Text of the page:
HIV and AIDS are often mistaken as the same term, however both the terms are different and manifest with different patterns of signs and symptoms. HIV is basically the infection of human immunodeficiency virus from possible sources such as sharing intravenous drugs, unsafe sex with partners with HIV or AIDS, healthcare workers who had accidental needle prick injury and more. While, AIDS is a progressed form of HIV when patients usually are immunocompromised and show signs and symptoms of opportunistic disease.
After 1 to 6 weeks of post HIV exposure from the sources stated above, the condition is called an acute seroconversion phase. At this phase of HIV, patients will experience influenza like symptoms such as follows;
- Swollen lymph nodes around your neck and axilla
- Sore throat and dry cough
- Muscle and joint pain
- Bleeding over mucosa such as purpura and ecchymosis as a result of reduced platelet in the bloodstream
Most times, these signs and symptoms are missed as they resemble any other flu and influenza like symptoms. It is difficult to screen patients at this stage unless risk factors are identified earlier by the doctor treating.
Left undiagnosed at this stage, the disease will start progressing to a more chronic phase called the chronic HIV infection. At this point of the illness, your specific white blood cells called the CD4 will be reduced and start showing relevant HiV symptoms. The host response to the chronic viral infection will trigger certain inflammatory responses to different systems as follows.
- Systemic: electrolyte imbalance such as reduced sodium and reduced potassium which can have hazardous effects towards your heart.
- Skin : You might experience recurrent shingles
- Heart : Cardiomyopathy and eventually heart failure symptoms
- Lungs : HIV related bacterial pneumonia and pulmonary tuberculosis
- Renal : HIV associated nephropathy
- Brain : Chronic inflammation of the meninges layer (meningitis)
However, the most common presentation at this point of illness is persistent generalized lymphadenopathy characterized by swollen lymph nodes at your neck, axillary, below your jaw and behind your head.
The next and last progression of the illness is called as AIDS (Acquired immunodeficiency syndrome) where patients are very prone to opportunistic diseases such as follows;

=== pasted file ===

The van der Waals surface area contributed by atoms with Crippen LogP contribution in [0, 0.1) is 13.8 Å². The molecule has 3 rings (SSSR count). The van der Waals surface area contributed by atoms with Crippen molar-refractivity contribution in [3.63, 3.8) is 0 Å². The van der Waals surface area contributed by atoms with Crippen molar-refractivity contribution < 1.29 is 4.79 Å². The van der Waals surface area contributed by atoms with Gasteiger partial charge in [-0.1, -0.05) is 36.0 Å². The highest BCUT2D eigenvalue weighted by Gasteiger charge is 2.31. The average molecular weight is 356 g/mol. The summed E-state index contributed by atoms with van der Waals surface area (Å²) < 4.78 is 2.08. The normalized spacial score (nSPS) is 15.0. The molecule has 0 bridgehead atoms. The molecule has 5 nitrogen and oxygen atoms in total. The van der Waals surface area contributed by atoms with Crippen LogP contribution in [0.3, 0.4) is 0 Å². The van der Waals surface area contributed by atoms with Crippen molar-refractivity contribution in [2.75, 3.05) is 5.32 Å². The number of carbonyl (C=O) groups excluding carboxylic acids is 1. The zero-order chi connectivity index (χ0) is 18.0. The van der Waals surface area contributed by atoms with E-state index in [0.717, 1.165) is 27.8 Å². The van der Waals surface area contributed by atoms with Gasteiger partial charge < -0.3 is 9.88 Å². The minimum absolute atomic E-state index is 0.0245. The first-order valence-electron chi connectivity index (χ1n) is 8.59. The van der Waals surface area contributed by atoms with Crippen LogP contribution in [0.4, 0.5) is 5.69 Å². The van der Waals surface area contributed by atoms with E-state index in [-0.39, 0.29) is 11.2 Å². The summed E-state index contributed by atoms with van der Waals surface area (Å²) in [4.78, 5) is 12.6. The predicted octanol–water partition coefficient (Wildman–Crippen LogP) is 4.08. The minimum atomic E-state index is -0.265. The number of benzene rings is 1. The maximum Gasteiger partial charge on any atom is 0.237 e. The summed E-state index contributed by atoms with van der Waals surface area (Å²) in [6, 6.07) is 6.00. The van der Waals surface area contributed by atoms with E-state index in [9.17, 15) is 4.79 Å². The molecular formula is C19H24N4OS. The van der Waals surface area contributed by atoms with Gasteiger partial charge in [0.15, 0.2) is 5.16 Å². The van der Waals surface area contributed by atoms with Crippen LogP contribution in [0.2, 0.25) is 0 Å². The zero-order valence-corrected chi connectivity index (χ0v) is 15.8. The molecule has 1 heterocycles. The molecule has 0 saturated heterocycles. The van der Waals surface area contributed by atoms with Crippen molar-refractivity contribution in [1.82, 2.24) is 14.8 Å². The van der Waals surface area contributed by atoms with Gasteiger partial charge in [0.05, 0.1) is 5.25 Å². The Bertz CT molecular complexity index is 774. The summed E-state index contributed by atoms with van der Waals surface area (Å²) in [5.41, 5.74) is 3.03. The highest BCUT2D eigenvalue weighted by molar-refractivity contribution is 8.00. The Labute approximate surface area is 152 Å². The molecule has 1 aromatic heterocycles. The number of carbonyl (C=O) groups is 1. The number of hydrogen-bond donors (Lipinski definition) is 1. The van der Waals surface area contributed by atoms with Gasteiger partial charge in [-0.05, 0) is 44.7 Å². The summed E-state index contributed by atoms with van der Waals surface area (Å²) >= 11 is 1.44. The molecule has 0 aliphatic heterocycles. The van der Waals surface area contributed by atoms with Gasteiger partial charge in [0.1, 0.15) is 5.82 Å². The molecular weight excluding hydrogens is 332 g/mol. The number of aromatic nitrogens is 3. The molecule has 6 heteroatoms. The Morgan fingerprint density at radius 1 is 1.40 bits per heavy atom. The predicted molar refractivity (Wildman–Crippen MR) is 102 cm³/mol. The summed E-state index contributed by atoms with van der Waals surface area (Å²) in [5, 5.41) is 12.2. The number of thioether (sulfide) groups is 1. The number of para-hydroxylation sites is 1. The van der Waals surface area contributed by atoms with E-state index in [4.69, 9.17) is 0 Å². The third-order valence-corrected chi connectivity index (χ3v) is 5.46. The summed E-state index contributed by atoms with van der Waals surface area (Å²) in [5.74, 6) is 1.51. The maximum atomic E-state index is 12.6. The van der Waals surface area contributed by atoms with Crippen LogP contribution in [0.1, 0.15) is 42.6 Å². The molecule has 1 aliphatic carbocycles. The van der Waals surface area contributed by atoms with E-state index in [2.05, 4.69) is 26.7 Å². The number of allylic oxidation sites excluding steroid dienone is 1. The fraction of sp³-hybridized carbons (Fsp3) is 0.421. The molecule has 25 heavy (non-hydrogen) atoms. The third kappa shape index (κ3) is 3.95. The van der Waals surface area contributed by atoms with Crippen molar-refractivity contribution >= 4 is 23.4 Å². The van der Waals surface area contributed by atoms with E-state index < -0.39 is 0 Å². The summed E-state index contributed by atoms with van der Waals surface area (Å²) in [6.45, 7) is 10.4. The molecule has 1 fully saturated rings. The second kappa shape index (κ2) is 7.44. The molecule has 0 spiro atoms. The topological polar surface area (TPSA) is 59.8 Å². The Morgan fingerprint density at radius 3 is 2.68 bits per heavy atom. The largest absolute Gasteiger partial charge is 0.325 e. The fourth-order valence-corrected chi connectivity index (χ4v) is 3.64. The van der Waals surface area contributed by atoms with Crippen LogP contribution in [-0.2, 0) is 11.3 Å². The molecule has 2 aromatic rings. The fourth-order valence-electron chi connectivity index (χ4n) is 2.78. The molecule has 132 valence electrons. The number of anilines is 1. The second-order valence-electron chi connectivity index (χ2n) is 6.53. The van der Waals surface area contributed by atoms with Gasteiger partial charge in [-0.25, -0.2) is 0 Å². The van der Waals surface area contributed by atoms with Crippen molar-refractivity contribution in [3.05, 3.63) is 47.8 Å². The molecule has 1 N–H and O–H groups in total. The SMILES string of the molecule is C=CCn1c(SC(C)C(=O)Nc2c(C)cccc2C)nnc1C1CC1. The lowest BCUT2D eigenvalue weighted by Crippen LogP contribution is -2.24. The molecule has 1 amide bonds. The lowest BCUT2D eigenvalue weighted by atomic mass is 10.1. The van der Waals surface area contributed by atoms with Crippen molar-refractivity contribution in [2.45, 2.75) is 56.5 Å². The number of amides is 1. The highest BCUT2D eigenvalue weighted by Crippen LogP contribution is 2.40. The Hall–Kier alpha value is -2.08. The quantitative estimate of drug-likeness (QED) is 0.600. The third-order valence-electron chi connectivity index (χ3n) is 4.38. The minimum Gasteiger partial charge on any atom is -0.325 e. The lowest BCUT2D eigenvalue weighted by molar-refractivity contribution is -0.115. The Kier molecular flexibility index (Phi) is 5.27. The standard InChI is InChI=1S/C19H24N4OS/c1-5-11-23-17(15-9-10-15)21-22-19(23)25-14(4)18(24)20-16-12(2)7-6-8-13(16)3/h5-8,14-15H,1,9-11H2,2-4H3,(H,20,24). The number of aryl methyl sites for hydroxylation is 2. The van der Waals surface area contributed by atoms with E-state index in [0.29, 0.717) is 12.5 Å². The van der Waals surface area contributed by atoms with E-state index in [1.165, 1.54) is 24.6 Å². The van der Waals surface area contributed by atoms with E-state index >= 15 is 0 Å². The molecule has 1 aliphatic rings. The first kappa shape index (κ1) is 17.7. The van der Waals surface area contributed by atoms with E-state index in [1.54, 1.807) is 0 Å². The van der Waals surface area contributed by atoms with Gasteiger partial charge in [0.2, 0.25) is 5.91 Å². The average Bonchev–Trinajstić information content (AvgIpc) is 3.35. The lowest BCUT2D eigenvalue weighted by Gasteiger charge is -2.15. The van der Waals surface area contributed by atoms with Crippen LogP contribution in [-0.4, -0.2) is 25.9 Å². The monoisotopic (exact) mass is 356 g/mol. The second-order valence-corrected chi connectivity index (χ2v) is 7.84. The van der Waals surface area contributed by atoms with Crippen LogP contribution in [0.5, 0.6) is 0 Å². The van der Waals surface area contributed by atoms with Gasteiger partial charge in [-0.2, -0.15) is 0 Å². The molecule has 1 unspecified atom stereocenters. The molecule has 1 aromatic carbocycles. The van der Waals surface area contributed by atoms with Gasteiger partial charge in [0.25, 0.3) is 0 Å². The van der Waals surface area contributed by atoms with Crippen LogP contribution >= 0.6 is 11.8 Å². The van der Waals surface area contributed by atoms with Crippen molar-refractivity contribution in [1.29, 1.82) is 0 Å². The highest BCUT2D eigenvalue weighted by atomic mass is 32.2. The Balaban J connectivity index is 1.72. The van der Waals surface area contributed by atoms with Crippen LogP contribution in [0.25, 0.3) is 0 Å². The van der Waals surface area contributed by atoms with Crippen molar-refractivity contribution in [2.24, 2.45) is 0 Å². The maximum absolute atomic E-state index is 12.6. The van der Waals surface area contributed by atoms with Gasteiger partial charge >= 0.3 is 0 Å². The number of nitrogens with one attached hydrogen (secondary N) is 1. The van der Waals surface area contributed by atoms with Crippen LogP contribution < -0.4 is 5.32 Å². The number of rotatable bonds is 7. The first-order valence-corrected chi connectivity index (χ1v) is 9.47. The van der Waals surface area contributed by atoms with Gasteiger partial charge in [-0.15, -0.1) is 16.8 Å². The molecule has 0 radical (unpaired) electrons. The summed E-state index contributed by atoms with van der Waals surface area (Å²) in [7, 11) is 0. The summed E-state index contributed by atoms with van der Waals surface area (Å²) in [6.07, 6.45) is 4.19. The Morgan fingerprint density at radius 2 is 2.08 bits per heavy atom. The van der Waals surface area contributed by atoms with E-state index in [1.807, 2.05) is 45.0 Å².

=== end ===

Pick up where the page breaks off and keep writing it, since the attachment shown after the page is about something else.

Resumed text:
- Cerebral toxoplasmosis. Central nervous system toxoplasmosis starts with inflammation of the white matter, called encephalitis. At this point, the most common complaint is chronic headache. Later, patients might experience other neurological symptoms such as seizures, focal body weakness and language disturbances such as inability to comprehend or inability to utter appropriate words for questions.
- Pneumocystis carinii pneumonia. Last time, the organism involved in bacterial opportunistic infection is pneumocystis jiroveci, however, pneumocystis carinii is now more common. You might experience prolonged fever for about a month, with a productive cough. The sputum is usually yellowish and foul smelling, associated with shortness of breath.
- Tuberculosis is more prone in immunocompromised patients. You might have symptoms such as night sweats, loss of weight, loss of weight and more. In AIDS, your CD4 count will be as low as 250 and below. This increases the chance for you to get pulmonary tuberculosis. Treatment of HIV coinfected with tuberculosis can be complex and requires intervention from a multidisciplinary unit.
- Oral candidiasis. This is also a common manifestation of opportunistic disease in AIDS. White or yellowish plaques can form in your mouth sticking at your tongue, palate and tonsils.
Other than opportunistic infections, you may also experience symptoms of AIDS/ sexually transmitted disease associated cancer like Burkitt lymphoma. Symptoms of Burkitt lymphoma include constitutional symptoms such as unexplained fever, loss of weight, loss of appetite, and night sweats. Apart from Burkitt lymphoma, you may also have symptoms and signs of Kaposi sarcoma.